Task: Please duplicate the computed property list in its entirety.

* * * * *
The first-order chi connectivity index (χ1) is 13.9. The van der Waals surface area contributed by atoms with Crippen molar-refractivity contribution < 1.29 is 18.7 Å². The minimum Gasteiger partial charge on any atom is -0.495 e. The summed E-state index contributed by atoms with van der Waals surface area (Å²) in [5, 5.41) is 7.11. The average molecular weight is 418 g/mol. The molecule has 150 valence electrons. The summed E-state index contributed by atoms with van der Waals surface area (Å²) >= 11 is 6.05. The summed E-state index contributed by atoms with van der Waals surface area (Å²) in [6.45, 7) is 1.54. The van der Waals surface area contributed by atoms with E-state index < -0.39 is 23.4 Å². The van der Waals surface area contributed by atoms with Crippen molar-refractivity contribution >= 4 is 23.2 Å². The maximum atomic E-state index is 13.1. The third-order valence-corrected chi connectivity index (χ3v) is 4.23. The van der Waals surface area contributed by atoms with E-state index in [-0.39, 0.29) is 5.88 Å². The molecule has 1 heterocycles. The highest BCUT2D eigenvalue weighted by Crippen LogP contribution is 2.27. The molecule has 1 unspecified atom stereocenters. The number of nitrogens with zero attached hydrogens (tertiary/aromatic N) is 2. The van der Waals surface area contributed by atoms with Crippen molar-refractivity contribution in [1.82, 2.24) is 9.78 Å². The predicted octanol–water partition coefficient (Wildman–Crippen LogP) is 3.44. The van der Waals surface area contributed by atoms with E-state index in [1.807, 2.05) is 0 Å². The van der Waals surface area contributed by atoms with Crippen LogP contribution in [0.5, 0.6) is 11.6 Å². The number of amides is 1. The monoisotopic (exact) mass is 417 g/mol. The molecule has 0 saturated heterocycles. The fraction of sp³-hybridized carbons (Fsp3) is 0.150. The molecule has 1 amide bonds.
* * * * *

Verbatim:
The first-order chi connectivity index (χ1) is 13.9. The van der Waals surface area contributed by atoms with Crippen molar-refractivity contribution < 1.29 is 18.7 Å². The minimum Gasteiger partial charge on any atom is -0.495 e. The summed E-state index contributed by atoms with van der Waals surface area (Å²) in [5, 5.41) is 7.11. The average molecular weight is 418 g/mol. The molecule has 150 valence electrons. The summed E-state index contributed by atoms with van der Waals surface area (Å²) >= 11 is 6.05. The summed E-state index contributed by atoms with van der Waals surface area (Å²) in [6.45, 7) is 1.54. The van der Waals surface area contributed by atoms with E-state index < -0.39 is 23.4 Å². The van der Waals surface area contributed by atoms with Crippen molar-refractivity contribution >= 4 is 23.2 Å². The maximum atomic E-state index is 13.1. The third-order valence-corrected chi connectivity index (χ3v) is 4.23. The van der Waals surface area contributed by atoms with E-state index in [-0.39, 0.29) is 5.88 Å². The molecule has 1 heterocycles. The highest BCUT2D eigenvalue weighted by Crippen LogP contribution is 2.27. The molecule has 1 unspecified atom stereocenters. The number of nitrogens with zero attached hydrogens (tertiary/aromatic N) is 2. The van der Waals surface area contributed by atoms with Crippen molar-refractivity contribution in [1.82, 2.24) is 9.78 Å². The predicted octanol–water partition coefficient (Wildman–Crippen LogP) is 3.44. The van der Waals surface area contributed by atoms with E-state index in [1.807, 2.05) is 0 Å². The van der Waals surface area contributed by atoms with Crippen LogP contribution in [0.5, 0.6) is 11.6 Å². The number of amides is 1. The monoisotopic (exact) mass is 417 g/mol. The molecule has 0 saturated heterocycles. The fraction of sp³-hybridized carbons (Fsp3) is 0.150. The molecule has 1 amide bonds.